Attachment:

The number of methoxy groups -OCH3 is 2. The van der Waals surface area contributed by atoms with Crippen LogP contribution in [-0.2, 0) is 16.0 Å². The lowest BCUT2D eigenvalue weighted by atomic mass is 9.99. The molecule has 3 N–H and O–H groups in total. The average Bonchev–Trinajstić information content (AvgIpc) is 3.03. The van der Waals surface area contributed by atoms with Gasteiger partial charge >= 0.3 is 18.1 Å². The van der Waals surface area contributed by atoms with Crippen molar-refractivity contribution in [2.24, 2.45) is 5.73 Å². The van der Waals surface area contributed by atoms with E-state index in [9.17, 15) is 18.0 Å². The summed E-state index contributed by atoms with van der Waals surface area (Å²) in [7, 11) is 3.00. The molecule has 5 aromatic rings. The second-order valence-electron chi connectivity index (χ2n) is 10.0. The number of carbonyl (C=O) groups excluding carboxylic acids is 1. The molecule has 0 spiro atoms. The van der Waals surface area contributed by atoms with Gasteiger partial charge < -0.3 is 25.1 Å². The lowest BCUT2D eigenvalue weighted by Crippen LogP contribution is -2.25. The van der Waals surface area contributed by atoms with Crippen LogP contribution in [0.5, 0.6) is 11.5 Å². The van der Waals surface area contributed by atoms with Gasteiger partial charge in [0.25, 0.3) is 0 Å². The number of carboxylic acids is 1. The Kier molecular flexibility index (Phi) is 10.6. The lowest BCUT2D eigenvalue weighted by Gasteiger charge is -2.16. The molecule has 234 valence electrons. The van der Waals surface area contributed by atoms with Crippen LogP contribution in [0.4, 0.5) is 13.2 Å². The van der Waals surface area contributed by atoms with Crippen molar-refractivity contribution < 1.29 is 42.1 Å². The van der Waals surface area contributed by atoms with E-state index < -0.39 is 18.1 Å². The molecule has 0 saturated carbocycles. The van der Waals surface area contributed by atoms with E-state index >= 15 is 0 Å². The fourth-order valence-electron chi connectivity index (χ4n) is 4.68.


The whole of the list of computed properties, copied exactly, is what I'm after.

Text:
The number of methoxy groups -OCH3 is 2. The van der Waals surface area contributed by atoms with Crippen LogP contribution in [-0.2, 0) is 16.0 Å². The lowest BCUT2D eigenvalue weighted by atomic mass is 9.99. The molecule has 3 N–H and O–H groups in total. The average Bonchev–Trinajstić information content (AvgIpc) is 3.03. The van der Waals surface area contributed by atoms with Gasteiger partial charge >= 0.3 is 18.1 Å². The van der Waals surface area contributed by atoms with Crippen molar-refractivity contribution in [2.24, 2.45) is 5.73 Å². The van der Waals surface area contributed by atoms with E-state index in [9.17, 15) is 18.0 Å². The summed E-state index contributed by atoms with van der Waals surface area (Å²) in [7, 11) is 3.00. The molecule has 5 aromatic rings. The second-order valence-electron chi connectivity index (χ2n) is 10.0. The number of carbonyl (C=O) groups excluding carboxylic acids is 1. The molecule has 0 spiro atoms. The van der Waals surface area contributed by atoms with Gasteiger partial charge < -0.3 is 25.1 Å². The lowest BCUT2D eigenvalue weighted by Crippen LogP contribution is -2.25. The van der Waals surface area contributed by atoms with Crippen LogP contribution in [0.5, 0.6) is 11.5 Å². The van der Waals surface area contributed by atoms with Gasteiger partial charge in [0.25, 0.3) is 0 Å². The number of carboxylic acids is 1. The Kier molecular flexibility index (Phi) is 10.6. The lowest BCUT2D eigenvalue weighted by Gasteiger charge is -2.16. The molecule has 234 valence electrons. The van der Waals surface area contributed by atoms with Crippen LogP contribution in [0.4, 0.5) is 13.2 Å². The van der Waals surface area contributed by atoms with Crippen molar-refractivity contribution < 1.29 is 42.1 Å². The van der Waals surface area contributed by atoms with E-state index < -0.39 is 18.1 Å². The molecule has 0 saturated carbocycles. The van der Waals surface area contributed by atoms with E-state index >= 15 is 0 Å². The fourth-order valence-electron chi connectivity index (χ4n) is 4.68.